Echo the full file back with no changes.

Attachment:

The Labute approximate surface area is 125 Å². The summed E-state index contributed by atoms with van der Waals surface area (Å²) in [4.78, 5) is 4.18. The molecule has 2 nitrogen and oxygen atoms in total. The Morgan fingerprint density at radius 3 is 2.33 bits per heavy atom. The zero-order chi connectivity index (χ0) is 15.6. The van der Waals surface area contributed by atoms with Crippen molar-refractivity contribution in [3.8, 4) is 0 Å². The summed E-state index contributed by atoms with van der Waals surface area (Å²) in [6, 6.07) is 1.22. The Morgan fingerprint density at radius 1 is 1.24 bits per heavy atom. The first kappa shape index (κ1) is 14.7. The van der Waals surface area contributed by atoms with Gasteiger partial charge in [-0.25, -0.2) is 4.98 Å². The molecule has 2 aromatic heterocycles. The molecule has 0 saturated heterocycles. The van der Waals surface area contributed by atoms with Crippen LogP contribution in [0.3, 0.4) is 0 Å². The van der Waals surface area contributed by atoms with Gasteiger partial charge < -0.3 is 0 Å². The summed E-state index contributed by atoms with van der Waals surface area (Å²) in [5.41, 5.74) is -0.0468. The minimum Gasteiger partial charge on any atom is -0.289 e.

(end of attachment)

The Labute approximate surface area is 125 Å². The summed E-state index contributed by atoms with van der Waals surface area (Å²) in [4.78, 5) is 4.18. The molecule has 2 nitrogen and oxygen atoms in total. The Morgan fingerprint density at radius 3 is 2.33 bits per heavy atom. The zero-order chi connectivity index (χ0) is 15.6. The van der Waals surface area contributed by atoms with Crippen molar-refractivity contribution in [3.8, 4) is 0 Å². The summed E-state index contributed by atoms with van der Waals surface area (Å²) in [6, 6.07) is 1.22. The Morgan fingerprint density at radius 1 is 1.24 bits per heavy atom. The first kappa shape index (κ1) is 14.7. The van der Waals surface area contributed by atoms with Gasteiger partial charge in [-0.25, -0.2) is 4.98 Å². The molecule has 2 aromatic heterocycles. The molecule has 0 saturated heterocycles. The van der Waals surface area contributed by atoms with Crippen LogP contribution in [0.3, 0.4) is 0 Å². The van der Waals surface area contributed by atoms with Gasteiger partial charge < -0.3 is 0 Å². The summed E-state index contributed by atoms with van der Waals surface area (Å²) in [5.41, 5.74) is -0.0468. The minimum Gasteiger partial charge on any atom is -0.289 e.